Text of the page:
Beads are an integral part of game balance, and therefore adjustments which affect them need to be carefully handled. That doesn’t mean they should be restricted, most likely these adjustments should be common. Possible bead affecting adjustments include permanent or temporary bonus beads, adjusted bead allocation costs, improved bead replenishment and situational versions of the above.
Extra secondary element: 5
Change secondary element: 2
Extra primary element: 15
Extra bead each scene (primary): 2
Extra bead (any element) each session: 2
Superhuman Characteristic: Character may spend a bead (type chosen at character generation) to add the level of this power to the appropriate characteristic. May be purchased only for Secondary Characteristics: As Primary Characteristic
Card affecting Advantages/Disadvantages
Because of the limited nature of cards, the adjustments themselves should also be limited. Some possibilities include trading of cards, holding extra cards, affecting the cards of others and increasing the effectiveness of the cards played.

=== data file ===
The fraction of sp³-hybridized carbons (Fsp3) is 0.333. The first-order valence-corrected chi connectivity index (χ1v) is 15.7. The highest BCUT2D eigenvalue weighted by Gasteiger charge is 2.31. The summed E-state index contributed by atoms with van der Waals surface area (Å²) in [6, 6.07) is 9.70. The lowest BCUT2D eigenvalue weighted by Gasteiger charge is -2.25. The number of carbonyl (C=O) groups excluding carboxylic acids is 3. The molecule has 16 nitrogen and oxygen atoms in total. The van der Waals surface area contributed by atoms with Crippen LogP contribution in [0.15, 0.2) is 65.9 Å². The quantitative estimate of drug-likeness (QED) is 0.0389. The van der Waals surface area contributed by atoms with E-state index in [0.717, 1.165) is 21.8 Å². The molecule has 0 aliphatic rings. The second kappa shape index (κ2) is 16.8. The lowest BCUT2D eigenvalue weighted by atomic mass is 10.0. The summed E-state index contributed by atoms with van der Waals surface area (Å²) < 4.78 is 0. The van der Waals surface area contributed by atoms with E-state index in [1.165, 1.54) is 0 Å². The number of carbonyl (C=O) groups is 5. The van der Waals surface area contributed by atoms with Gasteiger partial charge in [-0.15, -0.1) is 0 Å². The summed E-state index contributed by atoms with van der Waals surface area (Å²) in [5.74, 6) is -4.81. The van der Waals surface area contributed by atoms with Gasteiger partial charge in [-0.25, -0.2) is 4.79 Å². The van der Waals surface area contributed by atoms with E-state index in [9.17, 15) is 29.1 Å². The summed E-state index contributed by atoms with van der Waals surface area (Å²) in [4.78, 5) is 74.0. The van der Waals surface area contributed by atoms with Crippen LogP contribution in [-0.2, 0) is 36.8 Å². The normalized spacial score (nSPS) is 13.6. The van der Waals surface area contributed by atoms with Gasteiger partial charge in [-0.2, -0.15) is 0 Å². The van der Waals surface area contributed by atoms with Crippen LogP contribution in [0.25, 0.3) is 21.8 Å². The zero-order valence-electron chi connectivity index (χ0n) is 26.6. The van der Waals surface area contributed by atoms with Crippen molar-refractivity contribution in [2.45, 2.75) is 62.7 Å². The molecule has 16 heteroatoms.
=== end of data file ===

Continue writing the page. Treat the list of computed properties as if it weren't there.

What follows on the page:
Hand of Fate: Draw an extra card each session. 10
Fortune: Draw one extra card and discard one each session. 5
Vortex: Force opponents to discard a card once per session. 5
Characters may also purchase Backgrounds. Backgrounds can be used to simulate contacts, favors, reputations, equipment or anything else that doesn’t fit in other categories. While an Advantage is inherently part of the character, a Background is something the character has earned, and is therefore inherently fleeting.
Money: 2 points per income level Contacts: 1 per x points (geometric) in single contact pool, where x=characters point value, +1 per loyalty level. Example: Antares Darkeye has become well acquainted with the officers of the Ball Lightning. He estimates their value at 1000 points, with no particular loyalty. Cost: 4 pts.
Often times a good concept has little nuances that pull the idea together. These are represented with Bits. The game effect of a Bit is equal to 3 dots in a skill. A character can get 3 Bits for one character point. By definition Bits are small wrinkles, and not full skills, therefore they should normally only be useful once every few sessions. These Bits should be flexible in their usage. Player creativity when using Bits is encouraged.
Example: Hrulfgarr Erickson is a veteran of many campaigns, and has earned many tattoos to commemorate such. He has also spent much time associating with those who have earned similar icons from different military services and organizations. Therefore he has a Bit equal to Knowledge: Heraldry, only for military commendations. He could alternatively use this as a Presence skill when attempting to impress someone else who recognizes the accomplishments. This is considered 1 Bit.